The issue comes up during instruction quite frequently. In mold classes, water restoration seminars, fire cleanup presentations, and forensic restoration training; it is variations of the same thought. What takes precedence in our business when we run into materials that may be regulated under various health and safety standards? Of course, the standard answer from many instructors is that all restoration work must cease when there is a question about the presence of regulated materials. But, is that really the case? What if such a  response puts workers or occupants at even greater risk than that posed by the regulated hazards? What truly takes precedence? Read more here:

Mold Basics - Three Critical Components to Remediation

Please enjoy this helpful PDF from our Information Series:

"Mold Basics: Understanding the Three Critical Components of Every  Fungal Remediation Project".

Superbugs - Part 2

An Emerging Superbug: Candida Auris

Healthcare facilities in several countries have reported that a type of yeast called Candida auris has been causing severe illness in hospitalized patients. In some patients, this yeast can enter the bloodstream and spread throughout the body, causing serious invasive infections. This yeast often does not respond to commonly used antifungal drugs, making infections difficult to treat. Patients who have been hospitalized in a healthcare facility a long time, have a central venous catheter, or other lines or tubes entering their body, or have previously received antibiotics or antifungal medications, appear to be at highest risk of infection with this yeast. (From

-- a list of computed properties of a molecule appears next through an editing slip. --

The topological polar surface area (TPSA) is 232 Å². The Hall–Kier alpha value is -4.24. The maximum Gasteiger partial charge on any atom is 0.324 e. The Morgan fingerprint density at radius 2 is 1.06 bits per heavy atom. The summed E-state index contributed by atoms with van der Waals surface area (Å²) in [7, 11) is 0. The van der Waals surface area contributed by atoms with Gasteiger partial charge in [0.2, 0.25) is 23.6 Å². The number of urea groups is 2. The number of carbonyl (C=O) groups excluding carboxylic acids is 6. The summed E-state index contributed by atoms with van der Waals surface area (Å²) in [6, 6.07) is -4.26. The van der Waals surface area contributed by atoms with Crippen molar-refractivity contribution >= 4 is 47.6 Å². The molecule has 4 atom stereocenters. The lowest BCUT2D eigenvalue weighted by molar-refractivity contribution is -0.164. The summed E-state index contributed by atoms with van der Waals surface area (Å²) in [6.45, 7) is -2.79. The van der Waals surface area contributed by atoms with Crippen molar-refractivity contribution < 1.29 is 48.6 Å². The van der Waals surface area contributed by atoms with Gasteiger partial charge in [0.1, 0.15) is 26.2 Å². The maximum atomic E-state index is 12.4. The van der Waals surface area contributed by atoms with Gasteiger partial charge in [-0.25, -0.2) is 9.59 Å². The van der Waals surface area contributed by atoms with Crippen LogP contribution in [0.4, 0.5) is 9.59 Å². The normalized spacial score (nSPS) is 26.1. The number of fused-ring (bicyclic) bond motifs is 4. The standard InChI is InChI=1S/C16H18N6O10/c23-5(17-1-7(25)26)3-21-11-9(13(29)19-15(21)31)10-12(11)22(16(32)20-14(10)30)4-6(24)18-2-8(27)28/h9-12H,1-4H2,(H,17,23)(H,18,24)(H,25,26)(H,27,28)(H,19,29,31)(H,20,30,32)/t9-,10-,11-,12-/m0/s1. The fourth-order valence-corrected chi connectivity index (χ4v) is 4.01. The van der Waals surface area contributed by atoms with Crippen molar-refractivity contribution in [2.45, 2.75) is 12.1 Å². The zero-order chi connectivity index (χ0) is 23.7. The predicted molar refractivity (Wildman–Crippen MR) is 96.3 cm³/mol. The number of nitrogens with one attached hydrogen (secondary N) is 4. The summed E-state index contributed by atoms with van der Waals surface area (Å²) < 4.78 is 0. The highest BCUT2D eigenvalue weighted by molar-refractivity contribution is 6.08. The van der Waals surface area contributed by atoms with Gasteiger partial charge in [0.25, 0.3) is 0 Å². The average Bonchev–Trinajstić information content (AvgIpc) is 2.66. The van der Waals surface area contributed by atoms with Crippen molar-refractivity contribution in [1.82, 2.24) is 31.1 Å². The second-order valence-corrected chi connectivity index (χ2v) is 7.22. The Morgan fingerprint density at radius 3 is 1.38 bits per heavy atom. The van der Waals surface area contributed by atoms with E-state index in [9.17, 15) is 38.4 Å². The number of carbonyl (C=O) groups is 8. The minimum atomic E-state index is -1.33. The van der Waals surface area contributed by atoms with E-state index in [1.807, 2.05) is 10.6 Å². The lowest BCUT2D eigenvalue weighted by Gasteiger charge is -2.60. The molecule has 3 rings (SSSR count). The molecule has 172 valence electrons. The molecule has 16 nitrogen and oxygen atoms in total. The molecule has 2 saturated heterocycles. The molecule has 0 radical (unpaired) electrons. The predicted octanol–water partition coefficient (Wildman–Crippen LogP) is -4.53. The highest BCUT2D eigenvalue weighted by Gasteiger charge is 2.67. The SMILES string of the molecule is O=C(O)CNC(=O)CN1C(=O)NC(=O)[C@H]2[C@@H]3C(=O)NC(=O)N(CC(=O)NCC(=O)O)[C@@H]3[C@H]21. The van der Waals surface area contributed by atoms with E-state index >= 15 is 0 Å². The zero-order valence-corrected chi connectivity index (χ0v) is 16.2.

More information:

CDC's September update:

Why Restoration Professionals Should Avoid Using Bleach

This information is still timely, even after 12 years!

There are many situations in which restoration professionals may think that use of bleach as a cleaner/sanitizer is effective. Indeed, there are certain restoration projects, such as sewage backflows, floods, and even mold remediation, where individuals have been taught to use bleach as part of their restoration protocol. This history is supported by continuing references in publications put out by numerous organizations including the EPA, American Red Cross, Salvation Army and others. The use of bleach as a “disinfectant” seemed to reach new heights over the past few months as semi-truckloads of the chemical were donated for disaster relief efforts in the Gulf states following hurricanes Katrina and Rita. Click here to read more of this article.

30th Anniversary Throwback Thursday

As promised on our 30th Anniversary, here is our first blast from the past!   Kids these days are calling these posts Throwback Thursdays ...